Union offers Bombardier concessions
Wednesday, July 9, 2008
KANSAS CITY, Mo. — With a decision on Bombardier Aerospace's new aircraft assembly plant possibly days away, Canadian machinists are trying to counter Missouri's offer of tax incentives with labor concessions.
Over the weekend union members approved a tentative contract that would offer Bombardier significant cost savings and increased flexibility if the company agrees to build its proposed C series jetliners in Montreal, The Kansas City Star reported on its Web site Tuesday.
"They're asking us for a decision by July 15," said Bombardier spokesman Marc Duchesne. "If we do, they've offered a new collective bargaining agreement to give us the flexibility to confront market fluctuations."
Montreal and Kansas City are the only competitors for the proposed $375 million plant, which could employ up to 2,100 people, Duchesne said.
Earlier this year, Gov. Matt Blunt signed into law legislation authorizing $240 million in tax incentives for the Canadian airplane maker.
The new law represents Missouri's largest-ever offer in the international competition for big-ticket business projects.
Bombardier is the world's third-largest civilian plane manufacturer and is looking for a place to make its new series of 110- and 130-seat regional passenger jets. Missouri is promoting land near Kansas City International Airport as an alternative to Bombardier's previously expressed preference of Mirabel, Canada, just north of its Montreal headquarters.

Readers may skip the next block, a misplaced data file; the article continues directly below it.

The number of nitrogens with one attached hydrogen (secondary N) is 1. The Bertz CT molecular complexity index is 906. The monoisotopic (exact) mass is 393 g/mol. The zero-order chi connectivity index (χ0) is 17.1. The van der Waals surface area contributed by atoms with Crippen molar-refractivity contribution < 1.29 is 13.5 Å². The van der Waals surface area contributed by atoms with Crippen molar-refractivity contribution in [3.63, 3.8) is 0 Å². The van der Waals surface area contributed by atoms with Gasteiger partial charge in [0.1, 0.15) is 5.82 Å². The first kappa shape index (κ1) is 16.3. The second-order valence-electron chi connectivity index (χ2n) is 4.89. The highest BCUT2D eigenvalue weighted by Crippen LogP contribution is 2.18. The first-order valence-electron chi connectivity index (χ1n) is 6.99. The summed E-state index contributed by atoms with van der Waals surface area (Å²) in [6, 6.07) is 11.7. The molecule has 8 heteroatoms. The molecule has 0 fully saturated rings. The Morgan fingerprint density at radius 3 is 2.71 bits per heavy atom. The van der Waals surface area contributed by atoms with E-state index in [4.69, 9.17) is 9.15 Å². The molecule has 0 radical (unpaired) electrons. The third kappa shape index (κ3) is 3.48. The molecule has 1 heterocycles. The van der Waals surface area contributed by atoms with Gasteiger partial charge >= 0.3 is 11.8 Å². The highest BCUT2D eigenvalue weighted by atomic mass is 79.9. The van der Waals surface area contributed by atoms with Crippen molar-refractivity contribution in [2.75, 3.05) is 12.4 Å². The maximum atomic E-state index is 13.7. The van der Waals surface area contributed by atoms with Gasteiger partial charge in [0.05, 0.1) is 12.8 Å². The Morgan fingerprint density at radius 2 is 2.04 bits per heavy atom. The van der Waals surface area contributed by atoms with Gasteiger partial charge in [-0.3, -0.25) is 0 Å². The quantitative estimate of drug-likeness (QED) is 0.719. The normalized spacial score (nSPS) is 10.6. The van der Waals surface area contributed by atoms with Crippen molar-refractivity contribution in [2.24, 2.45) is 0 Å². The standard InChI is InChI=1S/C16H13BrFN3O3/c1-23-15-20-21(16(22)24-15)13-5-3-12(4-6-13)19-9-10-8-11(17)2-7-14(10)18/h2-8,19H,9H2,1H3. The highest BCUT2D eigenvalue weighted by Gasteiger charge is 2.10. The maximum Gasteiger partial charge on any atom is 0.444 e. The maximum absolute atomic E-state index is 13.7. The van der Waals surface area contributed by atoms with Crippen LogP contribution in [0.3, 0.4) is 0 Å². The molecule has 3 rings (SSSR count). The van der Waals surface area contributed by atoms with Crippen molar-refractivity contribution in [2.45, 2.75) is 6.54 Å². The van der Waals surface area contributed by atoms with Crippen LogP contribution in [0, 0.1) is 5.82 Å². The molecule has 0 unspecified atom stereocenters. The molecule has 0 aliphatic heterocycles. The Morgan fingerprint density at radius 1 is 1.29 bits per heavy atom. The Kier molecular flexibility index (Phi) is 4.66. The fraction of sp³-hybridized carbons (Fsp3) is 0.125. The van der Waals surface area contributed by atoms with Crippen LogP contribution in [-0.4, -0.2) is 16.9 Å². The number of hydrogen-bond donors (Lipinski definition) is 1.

The law enacted by Blunt would offer up to $240 million in tax credits over eight years, beginning in 2013, based on the number of employees the company hires at the plant. Bombardier would repay the tax credits, plus a 5.1 percent rate of return, by giving Missouri a fixed amount of money for each plane it sells from the plant.
Kansas City also would issue bonds under which the city would own the property and lease it to Bombardier.
While company officials have said they would prefer to build the plant in Canada, they are tempted to move south because of the weak U.S. dollar. Its aircraft are priced in dollars.
Bombardier, which said it may make a decision on the plant next week, has said it first must obtain enough solid orders for the new plane to move ahead with production. The company has set the minimum limit at between 50 and 100 planes.
"Discussions are going well with potential customers," Duchesne said.